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United States Department of Agriculture

Agricultural Research Service

Research Project: IMPROVING DAIRY FORAGE AND MANURE MANAGEMENT TO REDUCE ENVIRONMENTAL RISK Title: Transport of Nutrients and Pathogens in Surface Runoff in a Corn Silage System: Paired Watershed Methodology and Three-Year Results

Authors
item Jokela, William
item Borchardt, Mark -

Submitted to: Meeting Abstract
Publication Type: Abstract Only
Publication Acceptance Date: July 7, 2009
Publication Date: N/A

Technical Abstract: Transport of P, N, sediment, and pathogens via runoff from crop fields, especially where manure has been applied, can contribute to degradation of surface waters, leading to eutrophication and potential health effects on humans and livestock. We used a paired-watershed design to evaluate field runoff losses of nutrients and pathogens from different manure/crop/tillage management systems for silage corn production. This design employs field-scale units that reflect the real-world landscape scale better than small conventional replicated plots. This central WI site has four drainage areas or “watersheds” of about 1.5 ha each, each equipped with a 60-cm H-flume, a flow meter, and an automated 24-bottle refrigerated sampler. Samples were analyzed for total P, dissolved reactive P, total N, NO3-N, NH4-N, suspended sediment (SS), and E. coli. Pathogens (protozoa, bacteria, and bovine viruses) were recovered separately using a novel flow-through glass wool filter system. During the 2-yr calibration period all watersheds were treated identically with fall dairy manure application and chisel plowing. That management was maintained as a control in one watershed, while treatments were initiated on the 3 other watersheds in Oct 2008: fall-seeded rye cover crop with spring manure and chisel plowing; fall surface-applied manure with spring chisel plowing; and fall manure and chisel plowing with permanent vegetative buffer strips. During the calibration period, nutrient and sediment loads varied by watershed, but all showed similar patterns over time. Runoff concentrations of TP ranged from 0.1 to 14 mg/L with an average of 3 mg/L. DRP was a small portion of TP for most events, averaging 10-17%, with the exception of 12 snowmelt runoff events for which DRP was 30 to 60% of TP. Linear regressions of runoff and water quality data (TP, DRP, SS) from 48 calibration-period events showed good linear relationships (R2 of 0.75-0.90 for most, lower for DRP), meeting the paired watershed design requirement as a baseline to which treatment period regressions will be compared.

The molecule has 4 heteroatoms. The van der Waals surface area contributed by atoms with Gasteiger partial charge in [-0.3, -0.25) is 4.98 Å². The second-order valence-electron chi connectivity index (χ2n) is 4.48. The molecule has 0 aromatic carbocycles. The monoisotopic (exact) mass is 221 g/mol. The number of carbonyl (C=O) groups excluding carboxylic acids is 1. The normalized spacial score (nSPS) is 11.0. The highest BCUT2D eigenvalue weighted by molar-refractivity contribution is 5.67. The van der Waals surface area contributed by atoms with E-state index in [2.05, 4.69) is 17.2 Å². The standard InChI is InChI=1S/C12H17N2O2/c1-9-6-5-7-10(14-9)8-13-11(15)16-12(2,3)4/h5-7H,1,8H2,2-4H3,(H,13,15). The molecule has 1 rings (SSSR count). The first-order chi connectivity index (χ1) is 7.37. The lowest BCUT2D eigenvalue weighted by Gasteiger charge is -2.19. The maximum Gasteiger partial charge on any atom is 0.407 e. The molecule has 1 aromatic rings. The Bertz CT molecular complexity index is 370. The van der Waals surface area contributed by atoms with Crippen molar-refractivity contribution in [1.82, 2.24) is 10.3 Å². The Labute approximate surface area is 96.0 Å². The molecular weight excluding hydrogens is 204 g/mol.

Last Modified: 8/29/2014
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